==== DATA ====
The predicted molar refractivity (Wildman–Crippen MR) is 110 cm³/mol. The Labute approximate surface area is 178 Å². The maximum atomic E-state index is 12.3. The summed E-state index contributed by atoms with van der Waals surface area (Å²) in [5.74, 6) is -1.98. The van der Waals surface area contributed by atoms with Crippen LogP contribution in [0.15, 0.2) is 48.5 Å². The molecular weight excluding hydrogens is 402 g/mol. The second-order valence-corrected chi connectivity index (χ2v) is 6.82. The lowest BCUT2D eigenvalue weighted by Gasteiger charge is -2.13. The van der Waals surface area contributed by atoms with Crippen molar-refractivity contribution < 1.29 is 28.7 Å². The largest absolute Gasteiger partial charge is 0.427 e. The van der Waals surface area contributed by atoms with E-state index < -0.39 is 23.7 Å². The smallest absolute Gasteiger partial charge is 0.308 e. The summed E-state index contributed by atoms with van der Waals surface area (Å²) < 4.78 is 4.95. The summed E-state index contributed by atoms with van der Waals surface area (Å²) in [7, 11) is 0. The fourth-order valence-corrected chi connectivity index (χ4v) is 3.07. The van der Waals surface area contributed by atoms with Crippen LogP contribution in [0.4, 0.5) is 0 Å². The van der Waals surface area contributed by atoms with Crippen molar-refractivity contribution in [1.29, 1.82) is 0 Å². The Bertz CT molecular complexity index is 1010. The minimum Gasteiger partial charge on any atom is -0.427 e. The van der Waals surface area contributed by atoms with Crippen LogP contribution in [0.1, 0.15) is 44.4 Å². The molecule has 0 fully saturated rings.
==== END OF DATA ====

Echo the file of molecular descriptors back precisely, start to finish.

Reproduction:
The predicted molar refractivity (Wildman–Crippen MR) is 110 cm³/mol. The Labute approximate surface area is 178 Å². The maximum atomic E-state index is 12.3. The summed E-state index contributed by atoms with van der Waals surface area (Å²) in [5.74, 6) is -1.98. The van der Waals surface area contributed by atoms with Crippen LogP contribution in [0.15, 0.2) is 48.5 Å². The molecular weight excluding hydrogens is 402 g/mol. The second-order valence-corrected chi connectivity index (χ2v) is 6.82. The lowest BCUT2D eigenvalue weighted by Gasteiger charge is -2.13. The van der Waals surface area contributed by atoms with Crippen molar-refractivity contribution < 1.29 is 28.7 Å². The largest absolute Gasteiger partial charge is 0.427 e. The van der Waals surface area contributed by atoms with E-state index < -0.39 is 23.7 Å². The smallest absolute Gasteiger partial charge is 0.308 e. The summed E-state index contributed by atoms with van der Waals surface area (Å²) < 4.78 is 4.95. The summed E-state index contributed by atoms with van der Waals surface area (Å²) in [7, 11) is 0. The fourth-order valence-corrected chi connectivity index (χ4v) is 3.07. The van der Waals surface area contributed by atoms with Crippen LogP contribution in [0.4, 0.5) is 0 Å². The van der Waals surface area contributed by atoms with Crippen molar-refractivity contribution in [1.29, 1.82) is 0 Å². The Bertz CT molecular complexity index is 1010. The minimum Gasteiger partial charge on any atom is -0.427 e. The van der Waals surface area contributed by atoms with Crippen LogP contribution in [0.1, 0.15) is 44.4 Å². The molecule has 0 fully saturated rings.